The Strange Tales of Thomas Novack is a flash-fiction serial story. Thomas Novack, our unfortunate hero, is one part private eye, two parts irritable cephalopod and a dash of magic. He runs his P.I. business out of a shop called The Emerald Eye, which rests inside the space station, The Flying Spade. He may not always be successful, but he’ll try his best to keep the paychecks coming.
“So tell me again, what are you looking for?” Novack asked, head in his hands.
“The symbol for my divinity!” the strange creature named Niko sitting on the other side of the desk said happily.
“How did- How can you lose that?” he asked, exasperated.
The creature simply shrugged with a smile. The creature looked like, if he could remember correctly, a red panda from Earth. However, this one was on two legs and could talk. He wore an old sailor coat, leather pants, and worn boots. Novack’s eyes kept drifting to the single dangling earring. He couldn’t place it, but it was familiar.
Niko may be related to the pandas, but he was definitely not from Earth. Novack wasn’t sure if he was telling the truth, this wouldn’t be the first being in his 300 odd years that had delusions of grandeur. However what Novack could be sure of was his payment. Bob checked.
“So what can you tell me?”
“I’m a god of Lost Things. And my symbol has to be on this station.” Niko paused, cocking his head, “Well, it should be anyways. If it is here, it will be in a place of gathered lost things.”
“You can’t do any better?” Novack asked, uncertainty obvious in his voice.
“Nope!” Niko responded happily.
“Good lord.” Novack whispered to himself.
Novack ushered Niko out of the room, and leaned against the wall as it slid shut behind him. With a sigh, Novack’s tentacles on his face pushed him back into a standing position. He turned to Bob, who simply shrugged back. A paycheck is a paycheck, and if they wanted to not get spaced for not paying rent, they had to take it.
Usually Novack did these things himself, but when the potential of the entire station having to be searched was there, it was a little daunting to say the least. Between the two of them, they could search in most spectrums.
Novack, while not incredibly trained with magic, had a sense for finding it. Bob could scan for any electronic interference or anything out of the norm. Between the two of them, little could get past. At least that’s what they liked to tell themselves.
Their journey first took them to a recycling center. They figured, a place like that is exactly what they were looking for. Lost things in this station weren’t thrown away. They didn’t have enough resources to simply throw things away. Garbage was broken down and recycled. So, if the owner couldn’t be found, it comes here.
They found everything except for a symbol. At least they hoped so, although they couldn’t be exactly sure with this type of thing. Nothing in the rows and rows of garbage and broken electronics that gave off signals could be related to magic. In Novack’s experience, divinity was close to magic, but not exact. On the plus side, they found a lamp that matched the office.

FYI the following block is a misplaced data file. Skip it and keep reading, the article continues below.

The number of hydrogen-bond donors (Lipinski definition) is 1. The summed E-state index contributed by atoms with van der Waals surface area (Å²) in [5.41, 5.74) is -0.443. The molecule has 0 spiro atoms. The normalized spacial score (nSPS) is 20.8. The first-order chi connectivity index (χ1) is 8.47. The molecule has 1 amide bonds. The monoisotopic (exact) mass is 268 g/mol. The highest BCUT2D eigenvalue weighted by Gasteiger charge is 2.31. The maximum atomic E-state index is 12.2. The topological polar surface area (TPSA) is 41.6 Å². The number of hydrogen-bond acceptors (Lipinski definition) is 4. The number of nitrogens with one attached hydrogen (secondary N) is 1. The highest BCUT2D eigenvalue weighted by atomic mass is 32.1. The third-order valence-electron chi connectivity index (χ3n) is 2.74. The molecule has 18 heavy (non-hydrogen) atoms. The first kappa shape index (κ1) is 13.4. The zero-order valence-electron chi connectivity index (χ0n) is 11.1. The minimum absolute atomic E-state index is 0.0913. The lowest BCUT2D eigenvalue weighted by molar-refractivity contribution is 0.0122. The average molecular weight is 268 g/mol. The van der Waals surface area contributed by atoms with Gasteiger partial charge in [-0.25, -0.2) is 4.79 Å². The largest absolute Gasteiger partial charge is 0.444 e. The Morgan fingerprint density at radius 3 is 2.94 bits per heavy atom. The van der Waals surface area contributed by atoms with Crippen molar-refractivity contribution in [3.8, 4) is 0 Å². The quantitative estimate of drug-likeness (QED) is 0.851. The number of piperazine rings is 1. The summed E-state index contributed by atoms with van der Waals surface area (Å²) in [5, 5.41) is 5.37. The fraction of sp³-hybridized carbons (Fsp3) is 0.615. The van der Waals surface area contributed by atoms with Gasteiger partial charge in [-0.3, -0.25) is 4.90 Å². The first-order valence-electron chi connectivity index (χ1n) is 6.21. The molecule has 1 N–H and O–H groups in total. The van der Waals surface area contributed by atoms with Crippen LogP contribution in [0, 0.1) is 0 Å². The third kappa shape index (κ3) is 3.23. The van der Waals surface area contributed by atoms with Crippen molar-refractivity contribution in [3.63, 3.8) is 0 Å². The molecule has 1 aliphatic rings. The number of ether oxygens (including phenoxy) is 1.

They were down one symbol for divinity, but up one lamp. They had to take what they could get. On they continued, looking through different corners of the station. So far, they had been mugged twice, although not successfully, but the idea was still there.
Through different sections of the station they searched. They did manage to return two lost cats, a lost teddy bear and an egg sack to the rightful owners. Novack managed to rise a couple notches in the great unbalanced cosmic scale of Karma, but it didn’t get them the rest of the payment; which that thought lowered him one again. Fickle thing, karma is.
Novack and Bob slowly trudged their way back to The Emerald Eye, down half a payment, and out a day of work. It was rare that they didn’t finish a job, sure, may not be a good ending and didn’t get paid, but at least it was closure.
When Novack got back to his office, he slumped into his seat. The old fake leather creaked as his momentum carried him into a spin. His eyes landed on an old drawer in his desk that he hadn’t opened in as long as he could remember. Novack had a sudden urge to open it.
The drawer slid open with a faint squeak. Inside was nothing except for a compass that he didn’t own. It was an old thing, made of copper and brass. The side was weathered and pitted, a life of use could be found along those mars. He lifted the nautical tool, thumb feeling along the dents. He slowly pushed on the top latch and lifted the cover. A chip fell onto his lap.
When he reached down for the other part of his payment, the needle moved, pointing the same direction before he turned it. Which wouldn’t have been strange, except for the fact that the station didn’t have magnetic poles.
Joshua Rettew is a third-year student majoring in microbiology with a minor in creative writing. JR868511@wcupa.edu.